Lymphoma, Hodgkin (Spine)

Diagnosis
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  • Hodgkin lymphoma/disease (HD) comprises 25% of all lymphomas; age of onset is bimodal, peaking first at 20 years and then at 55 years or older
  • 5 – 32% of living patients with HD are diagnosed with bone marrow involvement (50% at autopsy); multiple osseous lesions (66%) are more common than single lesions
  • The dorsolumbar spine is the commonest site of skeletal HD
  • Patients usually present with pain localized to the site of involvement, or pathologic fracture
  • On radiographs and CT scanning, osteolytic lesions are commonest but lesions may be mixed or sclerotic; lytic lesions may appear sclerotic after treatment
  • Bone scintigraphy is abnormal in 98% of patients with skeletal HD
  • MRI is highly sensitive for showing marrow replacement, seen as low intensity on T1-weighted sequences and high intensity on T2; low intensity on T2 indicates fibrosis; STIR sequences show enhancement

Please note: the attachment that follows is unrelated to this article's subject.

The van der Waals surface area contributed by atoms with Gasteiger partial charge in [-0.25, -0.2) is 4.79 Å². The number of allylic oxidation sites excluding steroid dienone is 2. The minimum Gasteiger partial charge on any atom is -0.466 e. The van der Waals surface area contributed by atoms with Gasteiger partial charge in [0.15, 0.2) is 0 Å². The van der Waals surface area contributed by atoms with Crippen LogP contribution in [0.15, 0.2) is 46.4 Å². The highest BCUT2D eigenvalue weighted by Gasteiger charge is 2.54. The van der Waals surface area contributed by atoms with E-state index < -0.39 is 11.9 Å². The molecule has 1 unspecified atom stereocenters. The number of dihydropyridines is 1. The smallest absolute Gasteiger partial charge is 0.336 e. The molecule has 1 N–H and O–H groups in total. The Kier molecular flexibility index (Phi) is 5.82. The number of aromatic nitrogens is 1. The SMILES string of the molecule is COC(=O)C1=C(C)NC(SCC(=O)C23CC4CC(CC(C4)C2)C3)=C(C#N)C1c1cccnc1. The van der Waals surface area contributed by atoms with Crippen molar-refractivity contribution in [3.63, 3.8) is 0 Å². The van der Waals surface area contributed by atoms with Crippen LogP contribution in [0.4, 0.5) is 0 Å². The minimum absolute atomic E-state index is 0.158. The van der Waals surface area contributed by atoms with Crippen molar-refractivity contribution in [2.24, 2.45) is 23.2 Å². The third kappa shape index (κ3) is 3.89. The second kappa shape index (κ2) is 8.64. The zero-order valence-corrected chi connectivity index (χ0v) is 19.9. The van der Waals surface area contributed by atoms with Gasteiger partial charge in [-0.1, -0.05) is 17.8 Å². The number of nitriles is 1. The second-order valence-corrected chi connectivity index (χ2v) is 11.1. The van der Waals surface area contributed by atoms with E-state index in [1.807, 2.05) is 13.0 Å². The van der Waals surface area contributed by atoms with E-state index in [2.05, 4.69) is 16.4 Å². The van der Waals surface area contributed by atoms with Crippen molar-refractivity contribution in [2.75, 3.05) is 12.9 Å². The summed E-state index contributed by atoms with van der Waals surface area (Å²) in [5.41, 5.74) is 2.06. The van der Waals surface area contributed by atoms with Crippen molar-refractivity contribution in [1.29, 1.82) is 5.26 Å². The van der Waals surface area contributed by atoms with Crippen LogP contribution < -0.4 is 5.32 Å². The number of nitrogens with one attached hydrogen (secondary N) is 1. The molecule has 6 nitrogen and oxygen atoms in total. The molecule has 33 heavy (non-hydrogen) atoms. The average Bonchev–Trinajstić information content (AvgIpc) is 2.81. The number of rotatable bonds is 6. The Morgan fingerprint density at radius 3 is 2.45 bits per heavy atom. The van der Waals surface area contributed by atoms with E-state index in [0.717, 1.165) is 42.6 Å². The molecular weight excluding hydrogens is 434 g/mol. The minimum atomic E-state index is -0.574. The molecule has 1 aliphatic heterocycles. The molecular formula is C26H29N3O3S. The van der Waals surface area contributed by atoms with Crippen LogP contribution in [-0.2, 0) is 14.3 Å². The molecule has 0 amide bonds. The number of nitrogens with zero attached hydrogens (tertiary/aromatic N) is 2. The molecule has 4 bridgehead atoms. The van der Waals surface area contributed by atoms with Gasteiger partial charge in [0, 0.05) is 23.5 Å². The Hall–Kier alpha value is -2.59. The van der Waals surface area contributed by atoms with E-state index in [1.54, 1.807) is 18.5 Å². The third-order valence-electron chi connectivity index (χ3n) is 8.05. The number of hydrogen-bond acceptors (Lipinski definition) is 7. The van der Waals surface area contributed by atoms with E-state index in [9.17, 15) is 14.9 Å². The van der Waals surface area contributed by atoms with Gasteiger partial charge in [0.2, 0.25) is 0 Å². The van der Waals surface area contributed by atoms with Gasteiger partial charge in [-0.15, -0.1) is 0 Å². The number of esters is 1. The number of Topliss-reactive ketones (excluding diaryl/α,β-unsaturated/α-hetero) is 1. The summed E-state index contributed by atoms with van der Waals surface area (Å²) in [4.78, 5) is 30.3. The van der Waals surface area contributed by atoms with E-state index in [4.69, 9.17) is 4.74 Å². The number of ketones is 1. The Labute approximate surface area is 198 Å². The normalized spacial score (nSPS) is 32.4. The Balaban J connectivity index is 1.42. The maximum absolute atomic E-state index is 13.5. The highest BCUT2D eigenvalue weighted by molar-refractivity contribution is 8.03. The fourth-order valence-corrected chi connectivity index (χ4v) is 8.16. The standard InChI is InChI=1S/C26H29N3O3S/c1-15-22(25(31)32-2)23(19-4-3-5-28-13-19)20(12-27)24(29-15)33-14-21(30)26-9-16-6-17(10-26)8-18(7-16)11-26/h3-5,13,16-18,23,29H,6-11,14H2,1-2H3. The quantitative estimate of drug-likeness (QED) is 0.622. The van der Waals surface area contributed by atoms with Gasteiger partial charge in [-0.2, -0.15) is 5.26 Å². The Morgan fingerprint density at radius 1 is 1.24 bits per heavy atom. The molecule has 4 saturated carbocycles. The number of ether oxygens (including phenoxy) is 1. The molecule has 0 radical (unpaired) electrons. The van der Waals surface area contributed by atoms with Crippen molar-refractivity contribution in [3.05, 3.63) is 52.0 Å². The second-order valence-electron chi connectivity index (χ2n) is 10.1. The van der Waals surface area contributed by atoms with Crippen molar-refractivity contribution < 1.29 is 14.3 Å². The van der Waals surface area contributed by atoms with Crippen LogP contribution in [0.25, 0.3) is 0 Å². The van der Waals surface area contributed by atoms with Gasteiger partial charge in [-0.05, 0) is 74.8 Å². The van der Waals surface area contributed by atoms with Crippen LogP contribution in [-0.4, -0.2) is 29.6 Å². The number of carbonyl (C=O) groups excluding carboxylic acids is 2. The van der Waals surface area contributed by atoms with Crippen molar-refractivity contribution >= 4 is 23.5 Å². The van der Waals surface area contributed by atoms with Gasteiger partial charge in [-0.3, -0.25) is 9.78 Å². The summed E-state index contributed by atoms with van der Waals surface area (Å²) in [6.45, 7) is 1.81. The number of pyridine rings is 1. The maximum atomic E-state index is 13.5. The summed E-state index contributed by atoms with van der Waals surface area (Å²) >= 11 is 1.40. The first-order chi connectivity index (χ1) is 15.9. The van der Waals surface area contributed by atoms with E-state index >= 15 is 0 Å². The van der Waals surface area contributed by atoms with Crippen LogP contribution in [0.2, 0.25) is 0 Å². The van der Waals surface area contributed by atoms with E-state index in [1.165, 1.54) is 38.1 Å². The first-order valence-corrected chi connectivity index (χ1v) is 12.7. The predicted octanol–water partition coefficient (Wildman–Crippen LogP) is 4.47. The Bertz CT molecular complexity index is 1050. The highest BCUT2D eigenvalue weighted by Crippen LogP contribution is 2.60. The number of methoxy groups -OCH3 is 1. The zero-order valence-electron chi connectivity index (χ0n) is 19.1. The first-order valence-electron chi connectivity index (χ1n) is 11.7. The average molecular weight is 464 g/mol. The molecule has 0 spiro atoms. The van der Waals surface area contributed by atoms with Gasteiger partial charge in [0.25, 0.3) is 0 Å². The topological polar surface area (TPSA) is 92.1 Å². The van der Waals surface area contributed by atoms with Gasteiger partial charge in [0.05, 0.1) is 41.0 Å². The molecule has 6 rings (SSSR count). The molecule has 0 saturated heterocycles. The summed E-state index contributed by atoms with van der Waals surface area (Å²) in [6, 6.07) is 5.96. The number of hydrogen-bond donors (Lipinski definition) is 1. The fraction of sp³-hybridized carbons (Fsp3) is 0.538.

• An ivory vertebra represents diffuse sclerosis of a vertebral body; vertebra plana, a flattened vertebral body, is a less common finding but both may occur and are not limited to lymphoma
  • Abnormalities can be seen on bone scintigraphy or MRI before radiographic changes are evident
  • CT best shows cortical and trabecular destruction, periosteal reaction, and sequestra
  • Differential considerations of an ivory vertebra in an adult include osteosarcoma, osteoblastic metastasis, myeloma, and Paget disease
  • MRI can show findings of HD and guide biopsy when sampling error results in a negative bone marrow biopsy
  1. O’Neill J, Finlay K, Friedman L. Radiological manifestations of skeletal lymphoma. Curr Probl Diagn Radiol 2009; 38:228–236
  2. Hwang S. Imaging of lymphoma of the musculoskeletal system. Radiol Clin North Am 2008; 46:379–396
  3. Graham TS. The ivory vertebra sign. Radiology 2005; 235:614–615